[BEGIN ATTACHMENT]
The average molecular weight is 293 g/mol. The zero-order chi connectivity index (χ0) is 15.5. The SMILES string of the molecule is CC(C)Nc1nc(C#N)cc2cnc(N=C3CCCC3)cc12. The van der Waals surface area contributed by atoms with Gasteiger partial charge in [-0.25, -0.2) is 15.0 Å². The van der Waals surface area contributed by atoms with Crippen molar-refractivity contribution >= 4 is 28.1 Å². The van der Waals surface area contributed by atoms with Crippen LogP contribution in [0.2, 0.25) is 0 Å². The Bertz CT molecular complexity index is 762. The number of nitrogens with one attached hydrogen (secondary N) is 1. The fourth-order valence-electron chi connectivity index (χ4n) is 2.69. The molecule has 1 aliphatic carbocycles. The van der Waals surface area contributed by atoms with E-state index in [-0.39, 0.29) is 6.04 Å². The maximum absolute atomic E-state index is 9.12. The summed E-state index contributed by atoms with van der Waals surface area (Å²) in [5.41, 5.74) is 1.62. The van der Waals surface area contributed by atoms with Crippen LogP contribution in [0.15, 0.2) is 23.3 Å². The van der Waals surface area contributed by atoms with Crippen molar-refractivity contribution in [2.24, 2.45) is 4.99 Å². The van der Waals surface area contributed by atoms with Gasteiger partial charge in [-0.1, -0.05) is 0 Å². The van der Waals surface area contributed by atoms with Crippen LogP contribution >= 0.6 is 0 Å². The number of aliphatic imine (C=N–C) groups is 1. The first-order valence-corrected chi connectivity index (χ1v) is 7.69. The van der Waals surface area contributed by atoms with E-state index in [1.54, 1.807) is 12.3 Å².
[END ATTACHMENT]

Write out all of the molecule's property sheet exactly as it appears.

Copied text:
The average molecular weight is 293 g/mol. The zero-order chi connectivity index (χ0) is 15.5. The SMILES string of the molecule is CC(C)Nc1nc(C#N)cc2cnc(N=C3CCCC3)cc12. The van der Waals surface area contributed by atoms with Gasteiger partial charge in [-0.25, -0.2) is 15.0 Å². The van der Waals surface area contributed by atoms with Crippen molar-refractivity contribution >= 4 is 28.1 Å². The van der Waals surface area contributed by atoms with Crippen LogP contribution in [0.2, 0.25) is 0 Å². The Bertz CT molecular complexity index is 762. The number of nitrogens with one attached hydrogen (secondary N) is 1. The fourth-order valence-electron chi connectivity index (χ4n) is 2.69. The molecule has 1 aliphatic carbocycles. The van der Waals surface area contributed by atoms with E-state index in [-0.39, 0.29) is 6.04 Å². The maximum absolute atomic E-state index is 9.12. The summed E-state index contributed by atoms with van der Waals surface area (Å²) in [5.41, 5.74) is 1.62. The van der Waals surface area contributed by atoms with Crippen LogP contribution in [0.15, 0.2) is 23.3 Å². The van der Waals surface area contributed by atoms with Crippen molar-refractivity contribution in [2.24, 2.45) is 4.99 Å². The van der Waals surface area contributed by atoms with Gasteiger partial charge in [-0.1, -0.05) is 0 Å². The van der Waals surface area contributed by atoms with Crippen LogP contribution >= 0.6 is 0 Å². The number of aliphatic imine (C=N–C) groups is 1. The first-order valence-corrected chi connectivity index (χ1v) is 7.69. The van der Waals surface area contributed by atoms with E-state index in [1.54, 1.807) is 12.3 Å².